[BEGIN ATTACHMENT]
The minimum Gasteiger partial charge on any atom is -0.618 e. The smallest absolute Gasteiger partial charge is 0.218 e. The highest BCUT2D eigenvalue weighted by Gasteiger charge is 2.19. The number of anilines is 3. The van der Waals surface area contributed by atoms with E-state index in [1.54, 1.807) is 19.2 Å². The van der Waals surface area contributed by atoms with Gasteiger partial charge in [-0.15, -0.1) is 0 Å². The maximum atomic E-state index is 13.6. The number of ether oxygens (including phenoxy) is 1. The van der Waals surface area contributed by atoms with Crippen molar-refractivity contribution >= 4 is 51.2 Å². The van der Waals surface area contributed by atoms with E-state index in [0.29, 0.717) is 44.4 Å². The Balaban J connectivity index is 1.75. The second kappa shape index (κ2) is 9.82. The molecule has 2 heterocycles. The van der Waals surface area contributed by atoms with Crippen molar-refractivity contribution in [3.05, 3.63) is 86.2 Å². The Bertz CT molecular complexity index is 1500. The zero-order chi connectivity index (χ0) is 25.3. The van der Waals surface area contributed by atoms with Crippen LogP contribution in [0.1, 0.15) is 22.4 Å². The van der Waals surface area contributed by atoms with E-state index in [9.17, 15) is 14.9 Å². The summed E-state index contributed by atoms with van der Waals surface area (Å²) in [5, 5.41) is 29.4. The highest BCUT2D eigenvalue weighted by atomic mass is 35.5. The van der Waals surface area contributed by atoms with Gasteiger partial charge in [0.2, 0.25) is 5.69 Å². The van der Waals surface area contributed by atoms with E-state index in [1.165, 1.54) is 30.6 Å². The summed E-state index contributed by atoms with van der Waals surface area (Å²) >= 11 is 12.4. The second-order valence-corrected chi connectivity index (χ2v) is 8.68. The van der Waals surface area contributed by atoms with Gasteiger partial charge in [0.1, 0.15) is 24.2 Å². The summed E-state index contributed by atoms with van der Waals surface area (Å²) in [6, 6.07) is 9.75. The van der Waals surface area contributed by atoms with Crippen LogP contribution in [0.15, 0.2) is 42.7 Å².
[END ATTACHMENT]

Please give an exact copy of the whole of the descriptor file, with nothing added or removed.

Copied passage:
The minimum Gasteiger partial charge on any atom is -0.618 e. The smallest absolute Gasteiger partial charge is 0.218 e. The highest BCUT2D eigenvalue weighted by Gasteiger charge is 2.19. The number of anilines is 3. The van der Waals surface area contributed by atoms with E-state index in [1.54, 1.807) is 19.2 Å². The van der Waals surface area contributed by atoms with Gasteiger partial charge in [-0.15, -0.1) is 0 Å². The maximum atomic E-state index is 13.6. The number of ether oxygens (including phenoxy) is 1. The van der Waals surface area contributed by atoms with Crippen molar-refractivity contribution >= 4 is 51.2 Å². The van der Waals surface area contributed by atoms with E-state index in [0.29, 0.717) is 44.4 Å². The Balaban J connectivity index is 1.75. The second kappa shape index (κ2) is 9.82. The molecule has 2 heterocycles. The van der Waals surface area contributed by atoms with Crippen molar-refractivity contribution in [3.05, 3.63) is 86.2 Å². The Bertz CT molecular complexity index is 1500. The zero-order chi connectivity index (χ0) is 25.3. The van der Waals surface area contributed by atoms with Crippen LogP contribution in [0.1, 0.15) is 22.4 Å². The van der Waals surface area contributed by atoms with E-state index in [9.17, 15) is 14.9 Å². The summed E-state index contributed by atoms with van der Waals surface area (Å²) in [5, 5.41) is 29.4. The highest BCUT2D eigenvalue weighted by atomic mass is 35.5. The van der Waals surface area contributed by atoms with Gasteiger partial charge in [0.2, 0.25) is 5.69 Å². The van der Waals surface area contributed by atoms with E-state index in [1.165, 1.54) is 30.6 Å². The summed E-state index contributed by atoms with van der Waals surface area (Å²) >= 11 is 12.4. The second-order valence-corrected chi connectivity index (χ2v) is 8.68. The van der Waals surface area contributed by atoms with Gasteiger partial charge in [0.1, 0.15) is 24.2 Å². The summed E-state index contributed by atoms with van der Waals surface area (Å²) in [6, 6.07) is 9.75. The van der Waals surface area contributed by atoms with Crippen LogP contribution in [0.15, 0.2) is 42.7 Å².